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Linux tip: How to use the dstat command

In today’s Linux tip, we’re going to look at the dstat command that provides important information on system resources — notably CPU usage, disk activity, network traffic, paging and system internals (interrupts and context switches).

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Hi, this is Sandra Henry-Stocker, author of the “Unix as a Second Language” blog on NetworkWorld.
In today’s Linux tip, we’re going to look at the dstat command that provides important information on system resources – notably CPU usage, disk activity, network traffic, paging and system internals (interrupts and context switches).
In this first command, we’re going to display the information that dstat provides by default, but we’re asking only to see only three 2-second intervals. If you just type “dstat”, the command will continue until you stop it with a ^c.
$ dstat 2 3
You did not select any stats, using -cdngy by default.
--total-cpu-usage-- -dsk/total- -net/total- ---paging-- ---system--
usr sys idl wai stl| read writ| recv send| in out | int csw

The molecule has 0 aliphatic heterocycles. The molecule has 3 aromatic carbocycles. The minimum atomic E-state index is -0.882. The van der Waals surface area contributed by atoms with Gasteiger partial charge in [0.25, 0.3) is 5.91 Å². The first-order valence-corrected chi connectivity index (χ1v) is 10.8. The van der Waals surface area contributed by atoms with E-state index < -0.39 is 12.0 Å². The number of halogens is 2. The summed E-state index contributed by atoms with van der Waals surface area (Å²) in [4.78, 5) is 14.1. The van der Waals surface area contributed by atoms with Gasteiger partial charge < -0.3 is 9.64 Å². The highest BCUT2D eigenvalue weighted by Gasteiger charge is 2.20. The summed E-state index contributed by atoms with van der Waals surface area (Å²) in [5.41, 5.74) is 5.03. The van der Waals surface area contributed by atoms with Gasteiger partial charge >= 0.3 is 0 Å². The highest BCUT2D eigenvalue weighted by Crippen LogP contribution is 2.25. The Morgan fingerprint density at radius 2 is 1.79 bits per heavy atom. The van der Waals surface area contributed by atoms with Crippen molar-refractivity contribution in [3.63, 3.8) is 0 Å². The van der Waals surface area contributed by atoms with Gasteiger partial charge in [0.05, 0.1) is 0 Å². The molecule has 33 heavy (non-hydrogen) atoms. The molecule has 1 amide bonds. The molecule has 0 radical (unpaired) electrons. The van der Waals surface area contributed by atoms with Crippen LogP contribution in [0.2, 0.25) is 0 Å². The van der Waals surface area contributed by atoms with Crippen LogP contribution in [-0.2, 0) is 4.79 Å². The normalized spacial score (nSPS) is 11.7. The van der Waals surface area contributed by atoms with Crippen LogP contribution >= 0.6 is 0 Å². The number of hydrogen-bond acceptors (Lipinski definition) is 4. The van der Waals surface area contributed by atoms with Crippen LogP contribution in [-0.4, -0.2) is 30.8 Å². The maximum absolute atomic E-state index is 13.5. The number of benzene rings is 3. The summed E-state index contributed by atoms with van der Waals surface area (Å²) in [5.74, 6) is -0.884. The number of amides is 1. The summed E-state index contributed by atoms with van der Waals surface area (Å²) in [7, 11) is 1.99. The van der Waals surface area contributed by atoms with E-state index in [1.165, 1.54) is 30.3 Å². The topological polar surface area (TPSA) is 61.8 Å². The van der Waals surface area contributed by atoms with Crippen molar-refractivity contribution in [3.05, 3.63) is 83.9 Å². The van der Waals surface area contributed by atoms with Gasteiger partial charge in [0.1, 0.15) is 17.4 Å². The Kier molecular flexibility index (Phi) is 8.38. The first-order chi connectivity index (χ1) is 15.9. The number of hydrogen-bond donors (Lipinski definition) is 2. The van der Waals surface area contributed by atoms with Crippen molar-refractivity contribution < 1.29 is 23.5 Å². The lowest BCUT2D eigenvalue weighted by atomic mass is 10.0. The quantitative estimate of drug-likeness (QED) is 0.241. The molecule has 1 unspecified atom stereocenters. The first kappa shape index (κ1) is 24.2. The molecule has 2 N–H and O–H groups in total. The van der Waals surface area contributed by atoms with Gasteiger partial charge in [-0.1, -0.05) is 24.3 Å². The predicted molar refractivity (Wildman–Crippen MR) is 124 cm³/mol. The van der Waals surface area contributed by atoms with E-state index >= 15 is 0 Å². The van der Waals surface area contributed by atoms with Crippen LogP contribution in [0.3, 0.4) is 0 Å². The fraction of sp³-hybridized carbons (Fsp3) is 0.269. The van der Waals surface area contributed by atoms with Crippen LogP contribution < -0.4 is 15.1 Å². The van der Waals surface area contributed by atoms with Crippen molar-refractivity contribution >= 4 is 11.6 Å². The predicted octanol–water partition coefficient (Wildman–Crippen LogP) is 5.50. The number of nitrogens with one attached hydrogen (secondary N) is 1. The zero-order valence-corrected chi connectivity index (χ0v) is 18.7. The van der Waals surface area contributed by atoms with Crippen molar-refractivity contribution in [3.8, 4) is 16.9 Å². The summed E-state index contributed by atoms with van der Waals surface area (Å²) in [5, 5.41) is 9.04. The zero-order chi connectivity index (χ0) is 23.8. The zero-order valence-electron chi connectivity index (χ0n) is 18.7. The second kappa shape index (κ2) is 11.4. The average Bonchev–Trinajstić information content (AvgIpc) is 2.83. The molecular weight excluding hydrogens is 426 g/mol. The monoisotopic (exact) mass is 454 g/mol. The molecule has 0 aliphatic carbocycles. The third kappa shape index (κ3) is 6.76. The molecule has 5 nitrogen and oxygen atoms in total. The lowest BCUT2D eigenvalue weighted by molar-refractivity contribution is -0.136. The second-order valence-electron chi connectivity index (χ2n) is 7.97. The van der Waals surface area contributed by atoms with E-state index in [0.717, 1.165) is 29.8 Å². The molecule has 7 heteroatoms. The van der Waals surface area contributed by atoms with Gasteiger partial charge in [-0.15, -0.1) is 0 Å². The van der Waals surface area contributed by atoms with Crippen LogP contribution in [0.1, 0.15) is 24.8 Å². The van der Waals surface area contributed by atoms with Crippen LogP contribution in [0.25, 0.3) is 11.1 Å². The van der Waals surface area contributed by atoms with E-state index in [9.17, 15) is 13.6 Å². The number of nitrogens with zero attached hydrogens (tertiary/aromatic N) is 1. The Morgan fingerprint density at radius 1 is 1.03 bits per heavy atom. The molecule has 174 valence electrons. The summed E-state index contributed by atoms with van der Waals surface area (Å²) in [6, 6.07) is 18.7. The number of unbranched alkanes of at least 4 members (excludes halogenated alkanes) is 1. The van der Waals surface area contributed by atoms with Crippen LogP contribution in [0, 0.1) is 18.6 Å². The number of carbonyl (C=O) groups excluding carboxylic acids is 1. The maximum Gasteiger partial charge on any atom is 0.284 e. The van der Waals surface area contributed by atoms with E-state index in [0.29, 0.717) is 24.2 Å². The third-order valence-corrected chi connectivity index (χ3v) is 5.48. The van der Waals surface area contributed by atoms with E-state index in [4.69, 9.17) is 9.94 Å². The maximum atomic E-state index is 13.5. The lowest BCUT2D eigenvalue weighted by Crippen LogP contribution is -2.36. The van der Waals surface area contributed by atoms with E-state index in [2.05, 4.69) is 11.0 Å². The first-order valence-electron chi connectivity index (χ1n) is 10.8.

0 0 100 0 0|6565B 9658B| 0 0 | 0 0 | 43 60
20 30 50 0 0| 0 0 | 205B 809B| 0 0 | 420 269
21 30 49 0 0| 0 0 | 270B 346B| 0 0 | 430 329
So, what does this show us? The first line of output shows a summary of activity since the system booted. The next two lines are showing current activity.
The first section shows us CPU activity. The system has been idle a lot of the time and is now spending some time running system and user tasks.
The next section is disk reads and writes – nothing now. We also see network activity (sending and receiving packets). No paging (stores and retrieves data from secondary storage) is going on. And on the right we see system interrupts and context switches.
This system is obviously not very busy.
If your system has more than one CPU, you can view the activity on each CPU separately and the combination of the two CPUs with a command like this:
$ dstat -C 0,1,total
You did not select any stats, using -cdngy by default.
Terminal width too small, trimming output.
-----cpu0-usage----------cpu1-usage-------total-cpu-usage-- -dsk/total->
usr sys idl wai stl:usr sys idl wai stl:usr sys idl wai stl| read writ>
0 0 100 0 0: 0 0 100 0 0: 0 0 100 0 0|6547B 9640B>
1 1 98 0 0: 38 62 0 0 0: 20 31 49 0 0| 0 0 >
0 0 100 0 0: 38 62 0 0 0: 19 32 50 0 0| 0 0 >
As you can see, we’ve got CPU0, CPU1 and the totals showing. The > at the end of each line indicates that the command output is being truncated. Stretch your terminal window to make it wider and you will see the other fields as well.
Closing: That’s your 2-minute Linux tip for today. If you liked this video, please hit the like and share buttons. For more Linux tips, be sure to follow us on Facebook, YouTube and NetworkWorld.com.